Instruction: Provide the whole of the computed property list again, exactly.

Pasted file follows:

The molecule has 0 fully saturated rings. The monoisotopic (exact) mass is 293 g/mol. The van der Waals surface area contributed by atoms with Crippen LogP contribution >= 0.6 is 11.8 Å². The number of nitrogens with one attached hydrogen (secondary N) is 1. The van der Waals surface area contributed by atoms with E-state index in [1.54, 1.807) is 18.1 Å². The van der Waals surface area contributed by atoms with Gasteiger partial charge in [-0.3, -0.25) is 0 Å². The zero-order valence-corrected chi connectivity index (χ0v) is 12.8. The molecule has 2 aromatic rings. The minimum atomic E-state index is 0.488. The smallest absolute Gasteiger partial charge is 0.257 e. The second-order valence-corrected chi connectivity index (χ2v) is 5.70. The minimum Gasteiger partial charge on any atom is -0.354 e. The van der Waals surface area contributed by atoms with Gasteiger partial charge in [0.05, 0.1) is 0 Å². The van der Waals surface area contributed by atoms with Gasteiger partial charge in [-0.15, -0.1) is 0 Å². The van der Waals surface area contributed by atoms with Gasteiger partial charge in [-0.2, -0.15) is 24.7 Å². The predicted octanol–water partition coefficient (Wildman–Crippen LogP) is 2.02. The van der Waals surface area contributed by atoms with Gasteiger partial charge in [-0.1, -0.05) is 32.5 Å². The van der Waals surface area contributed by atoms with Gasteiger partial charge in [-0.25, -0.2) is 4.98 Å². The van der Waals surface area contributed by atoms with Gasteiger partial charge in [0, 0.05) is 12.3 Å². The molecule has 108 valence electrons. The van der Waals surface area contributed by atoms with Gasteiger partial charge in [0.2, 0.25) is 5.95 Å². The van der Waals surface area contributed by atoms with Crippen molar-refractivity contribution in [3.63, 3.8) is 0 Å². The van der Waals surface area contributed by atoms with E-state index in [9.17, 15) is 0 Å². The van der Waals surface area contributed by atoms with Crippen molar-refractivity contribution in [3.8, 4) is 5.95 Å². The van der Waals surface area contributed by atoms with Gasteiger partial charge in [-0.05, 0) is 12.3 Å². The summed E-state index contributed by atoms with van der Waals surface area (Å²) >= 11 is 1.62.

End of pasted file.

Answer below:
The molecule has 0 fully saturated rings. The monoisotopic (exact) mass is 293 g/mol. The van der Waals surface area contributed by atoms with Crippen LogP contribution >= 0.6 is 11.8 Å². The number of nitrogens with one attached hydrogen (secondary N) is 1. The van der Waals surface area contributed by atoms with E-state index in [1.54, 1.807) is 18.1 Å². The van der Waals surface area contributed by atoms with Gasteiger partial charge in [-0.3, -0.25) is 0 Å². The zero-order valence-corrected chi connectivity index (χ0v) is 12.8. The molecule has 2 aromatic rings. The minimum atomic E-state index is 0.488. The smallest absolute Gasteiger partial charge is 0.257 e. The second-order valence-corrected chi connectivity index (χ2v) is 5.70. The minimum Gasteiger partial charge on any atom is -0.354 e. The van der Waals surface area contributed by atoms with Gasteiger partial charge in [0.05, 0.1) is 0 Å². The van der Waals surface area contributed by atoms with Gasteiger partial charge in [-0.15, -0.1) is 0 Å². The van der Waals surface area contributed by atoms with Gasteiger partial charge in [-0.2, -0.15) is 24.7 Å². The predicted octanol–water partition coefficient (Wildman–Crippen LogP) is 2.02. The van der Waals surface area contributed by atoms with Gasteiger partial charge in [-0.1, -0.05) is 32.5 Å². The van der Waals surface area contributed by atoms with Gasteiger partial charge in [-0.25, -0.2) is 4.98 Å². The van der Waals surface area contributed by atoms with Gasteiger partial charge in [0, 0.05) is 12.3 Å². The molecule has 108 valence electrons. The van der Waals surface area contributed by atoms with Gasteiger partial charge in [0.2, 0.25) is 5.95 Å². The van der Waals surface area contributed by atoms with Crippen molar-refractivity contribution in [3.63, 3.8) is 0 Å². The van der Waals surface area contributed by atoms with E-state index in [9.17, 15) is 0 Å². The van der Waals surface area contributed by atoms with Crippen molar-refractivity contribution in [3.8, 4) is 5.95 Å². The van der Waals surface area contributed by atoms with Gasteiger partial charge in [-0.05, 0) is 12.3 Å². The summed E-state index contributed by atoms with van der Waals surface area (Å²) >= 11 is 1.62.